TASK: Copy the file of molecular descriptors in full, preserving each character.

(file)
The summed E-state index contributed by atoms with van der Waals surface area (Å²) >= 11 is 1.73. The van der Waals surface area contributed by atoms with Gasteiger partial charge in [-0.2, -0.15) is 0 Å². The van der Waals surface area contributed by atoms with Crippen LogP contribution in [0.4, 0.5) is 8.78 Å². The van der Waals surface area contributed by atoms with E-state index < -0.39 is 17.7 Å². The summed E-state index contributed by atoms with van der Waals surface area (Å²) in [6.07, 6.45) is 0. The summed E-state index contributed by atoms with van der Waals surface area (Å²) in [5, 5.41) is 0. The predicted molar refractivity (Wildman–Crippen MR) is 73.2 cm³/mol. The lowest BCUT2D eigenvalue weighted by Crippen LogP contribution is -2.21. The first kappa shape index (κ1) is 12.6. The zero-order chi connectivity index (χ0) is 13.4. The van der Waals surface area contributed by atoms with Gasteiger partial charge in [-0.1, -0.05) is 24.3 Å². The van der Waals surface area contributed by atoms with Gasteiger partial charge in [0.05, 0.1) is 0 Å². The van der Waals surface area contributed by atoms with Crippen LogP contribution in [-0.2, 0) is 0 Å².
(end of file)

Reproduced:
The summed E-state index contributed by atoms with van der Waals surface area (Å²) >= 11 is 1.73. The van der Waals surface area contributed by atoms with Gasteiger partial charge in [-0.2, -0.15) is 0 Å². The van der Waals surface area contributed by atoms with Crippen LogP contribution in [0.4, 0.5) is 8.78 Å². The van der Waals surface area contributed by atoms with E-state index < -0.39 is 17.7 Å². The summed E-state index contributed by atoms with van der Waals surface area (Å²) in [6.07, 6.45) is 0. The summed E-state index contributed by atoms with van der Waals surface area (Å²) in [5, 5.41) is 0. The predicted molar refractivity (Wildman–Crippen MR) is 73.2 cm³/mol. The lowest BCUT2D eigenvalue weighted by Crippen LogP contribution is -2.21. The first kappa shape index (κ1) is 12.6. The zero-order chi connectivity index (χ0) is 13.4. The van der Waals surface area contributed by atoms with Gasteiger partial charge in [-0.1, -0.05) is 24.3 Å². The van der Waals surface area contributed by atoms with Gasteiger partial charge in [0.05, 0.1) is 0 Å². The van der Waals surface area contributed by atoms with Crippen LogP contribution in [-0.2, 0) is 0 Å².